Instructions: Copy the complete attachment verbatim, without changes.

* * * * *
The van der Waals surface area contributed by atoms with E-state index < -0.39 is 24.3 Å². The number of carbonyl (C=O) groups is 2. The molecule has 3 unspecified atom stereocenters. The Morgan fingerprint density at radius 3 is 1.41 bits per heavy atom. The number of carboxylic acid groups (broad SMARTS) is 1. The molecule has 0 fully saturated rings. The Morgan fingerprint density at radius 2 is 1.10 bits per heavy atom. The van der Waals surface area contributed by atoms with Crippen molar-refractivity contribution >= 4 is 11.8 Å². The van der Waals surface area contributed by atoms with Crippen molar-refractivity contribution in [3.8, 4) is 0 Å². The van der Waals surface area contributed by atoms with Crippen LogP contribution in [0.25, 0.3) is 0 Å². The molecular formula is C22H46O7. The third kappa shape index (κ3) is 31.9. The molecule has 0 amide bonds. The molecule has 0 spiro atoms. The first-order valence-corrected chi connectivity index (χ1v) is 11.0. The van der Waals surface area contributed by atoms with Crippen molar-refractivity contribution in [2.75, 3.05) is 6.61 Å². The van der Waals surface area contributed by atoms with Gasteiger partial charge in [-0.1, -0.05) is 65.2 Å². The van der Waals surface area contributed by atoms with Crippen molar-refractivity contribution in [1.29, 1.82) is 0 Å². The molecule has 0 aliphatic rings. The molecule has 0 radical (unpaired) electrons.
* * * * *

The van der Waals surface area contributed by atoms with E-state index < -0.39 is 24.3 Å². The number of carbonyl (C=O) groups is 2. The molecule has 3 unspecified atom stereocenters. The Morgan fingerprint density at radius 3 is 1.41 bits per heavy atom. The number of carboxylic acid groups (broad SMARTS) is 1. The molecule has 0 fully saturated rings. The Morgan fingerprint density at radius 2 is 1.10 bits per heavy atom. The van der Waals surface area contributed by atoms with Crippen molar-refractivity contribution >= 4 is 11.8 Å². The van der Waals surface area contributed by atoms with Crippen molar-refractivity contribution in [3.8, 4) is 0 Å². The van der Waals surface area contributed by atoms with Crippen LogP contribution in [0.25, 0.3) is 0 Å². The molecular formula is C22H46O7. The third kappa shape index (κ3) is 31.9. The molecule has 0 amide bonds. The molecule has 0 spiro atoms. The first-order valence-corrected chi connectivity index (χ1v) is 11.0. The van der Waals surface area contributed by atoms with Crippen molar-refractivity contribution in [2.75, 3.05) is 6.61 Å². The van der Waals surface area contributed by atoms with Gasteiger partial charge in [-0.1, -0.05) is 65.2 Å². The van der Waals surface area contributed by atoms with Crippen molar-refractivity contribution in [1.29, 1.82) is 0 Å². The molecule has 0 aliphatic rings. The molecule has 0 radical (unpaired) electrons.